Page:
Hollywood Comes East

In 1937, the Grumman Aircraft Engineering Corporation moved its operations to Bethpage. It wasn’t long after that the company began building planes for the Navy and was eventually commissioned to construct the Apollo Lunar Module. At its peak in 1986, Grumman occupied six million square feet of structures in the middle of Nassau County. Today, that same ground is strolled not by engineers or ironworkers, but by the likes of Robert De Niro, Angelina Jolie, Julia Roberts and Rihanna. This is the story of how a former aircraft production facility became a burgeoning hub of Hollywood productions.

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When Northrop Corporation acquired Grumman in the 90s, it shut down the Bethpage operation, leaving a gaping hole in Nassau’s landscape. In 2007, businessman Parviz Farahzad purchased some of the land with no intentions of it becoming a film studio. The former math professor wasn’t familiar with the movie business and intended to turn the space into research labs, offices and a tech incubator until a small independent film production came calling.

Not long after, producers for the Angelina Jolie blockbuster Salt were eyeing the facility as well. “The problem was that they had taken all the water out and all the power out. It needed a whole bunch of things to come up to code,” said Debra Markowitz, director of the Nassau County Film Office. “We worked with the town of Oyster Bay trying to get the approvals. Once that happened, Parviz Farahzad realized that this should be a studio.” And Grumman Studios was born.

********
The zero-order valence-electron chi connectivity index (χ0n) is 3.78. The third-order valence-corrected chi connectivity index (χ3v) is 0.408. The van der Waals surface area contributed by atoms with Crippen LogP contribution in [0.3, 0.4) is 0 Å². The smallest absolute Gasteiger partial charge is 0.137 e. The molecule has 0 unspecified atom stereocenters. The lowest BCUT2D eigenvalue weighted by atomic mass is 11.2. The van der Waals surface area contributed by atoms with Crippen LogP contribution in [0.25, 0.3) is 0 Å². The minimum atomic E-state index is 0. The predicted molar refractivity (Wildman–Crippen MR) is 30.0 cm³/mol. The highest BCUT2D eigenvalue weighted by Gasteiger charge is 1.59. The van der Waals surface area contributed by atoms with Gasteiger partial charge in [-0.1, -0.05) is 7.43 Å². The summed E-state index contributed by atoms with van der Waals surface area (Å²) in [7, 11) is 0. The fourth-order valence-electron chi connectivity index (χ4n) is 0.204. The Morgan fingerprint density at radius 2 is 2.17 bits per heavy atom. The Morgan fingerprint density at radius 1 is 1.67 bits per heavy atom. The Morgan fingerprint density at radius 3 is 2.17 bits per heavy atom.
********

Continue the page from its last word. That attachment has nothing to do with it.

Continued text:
Across the street, Bethpage-based Steel Equities purchased a 95-acre plot of the former Grumman Corporation property and got right to work developing Gold Coast Studios. “We had some warehouse space, and we decided to get the stages approved so they were New York State qualified for the tax credit,” said Gold Coast Studios principal Lyndsey Laverty. “And right when we did that, we signed our first movie called Man on a Ledge.”



With the studios up and running, they needed productions to fill the space. It was a problem that just a few years ago seemed unsolvable. “People in the past, I’d say fifteen years ago, they had what I called aquaphobia,” Markowitz recalled. “They were not coming over the bridge. If they could film in the city, they were going to stay in the city.”

Fortunately for the studios, recent years have seen a skyrocketing amount of content being created skyrocket, aided by the introduction of streaming services like Netflix, Hulu and Amazon creating original shows and movies. According to a study done by FX Network, between 2002 and 2017, the number of scripted TV shows increased by nearly 170 percent, going from 182 per year to 487. Yet the space to film such projects in the New York City area had, until recently, remained relatively stagnate. When studios in the city filled up, the remaining productions were squeezed outward. “There’s a lot of content being developed in New York City locations. Because the production is so heavy there, it’s being pushed out into Nassau and Suffolk,” said Diana Cherryholmes, director of Suffolk County’s Office of Film and Cultural Affairs. With nowhere else to go, production companies overcame their fear of water, crossed the East River and came to Long Island.